I heard a rumor that the U-20 World Cup tournament has expanded adding additional teams, including the US. When will we be reading about what is happening with the Mens U-20s?
Pete Bailey: FIFA has expanded the U-20 World Cup to 24 teams, so the U.S. U-20 team did qualify with their third place finish at the CONCACAF tournament in Mexico. We covered the U-20s progress during qualifying and will continue to do so during the U-20 World Championship.
What is your opinion (pro and con) on the 1999 Women's World Cup being held in one time zone, in one geographic area of the U.S.?
Dean Caparaz: I would like to see matches of the Women's World Championship played all around the country, but I understand why FIFA wants U.S. Soccer to hold USA '99 in one time zone -- the East Coast. FIFA wants to keep costs low and keep travel to a minimum. It makes sense to have the tournament, then, on the East Coast, where the Olympics showed that women's soccer can draw large crowds. Sites such as RFK Stadium in Washington, D.C., the Orange Bowl in Miami, and the Citrus Bowl in Orlando should have decent-sized crowds, at least ones larger than what the stadiums in Sweden drew during the World Championship in 1995.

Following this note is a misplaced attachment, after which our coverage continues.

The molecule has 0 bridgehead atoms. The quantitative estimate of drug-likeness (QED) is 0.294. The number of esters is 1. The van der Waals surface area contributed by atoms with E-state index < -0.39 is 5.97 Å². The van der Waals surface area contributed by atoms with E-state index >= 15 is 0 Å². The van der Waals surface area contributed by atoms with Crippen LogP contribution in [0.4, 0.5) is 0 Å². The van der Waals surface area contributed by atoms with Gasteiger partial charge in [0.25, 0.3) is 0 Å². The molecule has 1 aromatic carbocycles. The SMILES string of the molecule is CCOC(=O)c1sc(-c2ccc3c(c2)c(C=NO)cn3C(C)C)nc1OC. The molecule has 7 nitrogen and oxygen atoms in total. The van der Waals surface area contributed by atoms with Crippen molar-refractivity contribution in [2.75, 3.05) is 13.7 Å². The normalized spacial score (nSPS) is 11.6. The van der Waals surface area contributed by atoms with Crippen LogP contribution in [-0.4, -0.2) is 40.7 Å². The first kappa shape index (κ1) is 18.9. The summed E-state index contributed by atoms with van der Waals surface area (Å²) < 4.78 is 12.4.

On the con side, people in the West get the proverbial shaft, again. World Cup games would draw okay here, perhaps not as well as back East. But then one cannot really judge because a major U.S. women's game has not been set in the West for some time, if ever.
There is definitely interest in the sport here. This region produces some of the top talent in the country and in the world for that matter. Santa Clara, Portland and Stanford are among the nation's best college teams. Santa Clara is hosting the NCAA final four this fall and has sold out about 8,000 seats. Half of the gold-medal winning U.S. Olympic team -- Joy Fawcett, Julie Foudy, Tiffany Roberts, Tisha Venturini, Brandi Chastain, Shannon MacMillan, Tiffeny Milbrett, and Mary Harvey -- hail from the West Coast.